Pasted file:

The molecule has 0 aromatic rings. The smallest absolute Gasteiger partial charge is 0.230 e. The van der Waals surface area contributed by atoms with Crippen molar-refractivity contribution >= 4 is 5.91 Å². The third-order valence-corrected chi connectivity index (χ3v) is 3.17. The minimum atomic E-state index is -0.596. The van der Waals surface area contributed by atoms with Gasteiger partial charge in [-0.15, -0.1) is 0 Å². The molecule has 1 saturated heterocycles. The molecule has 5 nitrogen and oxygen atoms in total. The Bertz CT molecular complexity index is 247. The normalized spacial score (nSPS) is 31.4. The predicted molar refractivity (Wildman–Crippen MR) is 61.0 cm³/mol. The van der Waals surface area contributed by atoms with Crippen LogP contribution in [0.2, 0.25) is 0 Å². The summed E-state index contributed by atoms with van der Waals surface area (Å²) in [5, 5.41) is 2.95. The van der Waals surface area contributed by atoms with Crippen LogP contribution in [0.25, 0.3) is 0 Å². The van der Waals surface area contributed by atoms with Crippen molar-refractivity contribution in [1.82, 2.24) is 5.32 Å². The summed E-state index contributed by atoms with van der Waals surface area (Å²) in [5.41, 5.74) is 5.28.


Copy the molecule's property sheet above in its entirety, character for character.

The molecule has 0 aromatic rings. The smallest absolute Gasteiger partial charge is 0.230 e. The van der Waals surface area contributed by atoms with Crippen molar-refractivity contribution >= 4 is 5.91 Å². The third-order valence-corrected chi connectivity index (χ3v) is 3.17. The minimum atomic E-state index is -0.596. The van der Waals surface area contributed by atoms with Gasteiger partial charge in [-0.15, -0.1) is 0 Å². The molecule has 1 saturated heterocycles. The molecule has 5 nitrogen and oxygen atoms in total. The Bertz CT molecular complexity index is 247. The normalized spacial score (nSPS) is 31.4. The predicted molar refractivity (Wildman–Crippen MR) is 61.0 cm³/mol. The van der Waals surface area contributed by atoms with Crippen LogP contribution in [0.2, 0.25) is 0 Å². The summed E-state index contributed by atoms with van der Waals surface area (Å²) in [5, 5.41) is 2.95. The van der Waals surface area contributed by atoms with Crippen LogP contribution in [0.25, 0.3) is 0 Å². The van der Waals surface area contributed by atoms with Crippen molar-refractivity contribution in [1.82, 2.24) is 5.32 Å². The summed E-state index contributed by atoms with van der Waals surface area (Å²) in [5.41, 5.74) is 5.28.